Check out what’s new in the North Carolina Collection

Several new titles were just added to New in the North Carolina Collection. To see the full list simply click on the link in the entry or click on the New in the North Carolina Collection tab at the top of the page. As always, full citations for all the new titles can be found in the University Library Catalog, and all titles are available for use in the Wilson Special Collections Library.

Check out what’s new in the North Carolina Collection

Several new titles were just added to New in the North Carolina Collection. To see the full list simply click on the link in the entry or click on the New in the North Carolina Collection tab at the top of the page. As always, full citations for all the new titles can be found in the University Library Catalog, and all titles are available for use in the Wilson Special Collections Library.

James City, North Carolina

James City, North Carolina is an unincorporated town near New Bern in Craven County. It has a tumultuous but little-known history that can be seen through historic newspapers on Chronicling America.

The history of James City began in 1862, when New Bern was occupied by Union troops in the Civil War. Union officials established a settlement across the Trent River for former slaves who had nowhere else to go. This settlement was named James City after Reverend Horace James, an Army chaplain who was the town’s leader in its earliest years. He later became an agent for the Bureau of Freedmen, Refugees, and Abandoned Lands. The Union confiscated the land that James City was built on from its former owners.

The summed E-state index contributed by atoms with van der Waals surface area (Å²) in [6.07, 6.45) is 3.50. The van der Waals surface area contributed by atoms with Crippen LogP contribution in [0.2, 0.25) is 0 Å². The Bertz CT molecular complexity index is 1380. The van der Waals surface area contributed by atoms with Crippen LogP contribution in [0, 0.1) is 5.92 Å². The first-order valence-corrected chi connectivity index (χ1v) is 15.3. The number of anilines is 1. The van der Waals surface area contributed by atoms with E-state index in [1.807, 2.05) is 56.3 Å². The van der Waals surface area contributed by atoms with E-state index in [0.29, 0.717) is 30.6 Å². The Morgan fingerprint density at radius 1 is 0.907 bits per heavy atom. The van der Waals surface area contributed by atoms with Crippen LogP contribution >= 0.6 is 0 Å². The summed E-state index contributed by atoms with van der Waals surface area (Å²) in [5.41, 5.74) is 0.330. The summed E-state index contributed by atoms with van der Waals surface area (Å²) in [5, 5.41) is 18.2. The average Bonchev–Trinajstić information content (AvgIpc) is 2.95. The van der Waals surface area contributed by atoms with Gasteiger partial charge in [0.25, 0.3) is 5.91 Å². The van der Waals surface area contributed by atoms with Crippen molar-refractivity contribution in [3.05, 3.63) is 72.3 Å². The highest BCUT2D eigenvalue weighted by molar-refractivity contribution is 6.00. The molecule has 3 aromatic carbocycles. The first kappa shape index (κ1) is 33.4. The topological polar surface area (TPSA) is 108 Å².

The location of James City is marked on this map as “Yankees”. Photo from North Carolina Maps (https://web.lib.unc.edu/nc-maps/).

The city thrived for a few years, and became a haven for Black men and women in the years after the Civil War. Homes, farms, businesses, and churches were built and a local government was established. However, the residents of James City soon started facing setbacks. In the late 1860s, bad weather resulted in poor harvests. At the same time, the Freedmen’s Bureau began scaling back its financial support of the town. Lastly, in 1867, the federal government returned the land that James City was built on to the family of its former owner. Land that the town residents owned themselves was now owned by James Bryan.

“A James City Doorway.” Photo from the Digital North Carolina Collection Photographic Archives (https://dc.lib.unc.edu/cdm/archivalhome/collection/dig_nccpa)

These setbacks were disastrous for many of the town’s residents. The population shrunk from 3,000 residents to only 1,100 by the 1880s as people left due to the worsening economic conditions. Those who didn’t leave were forced to either pay rent to Bryan or work as sharecroppers.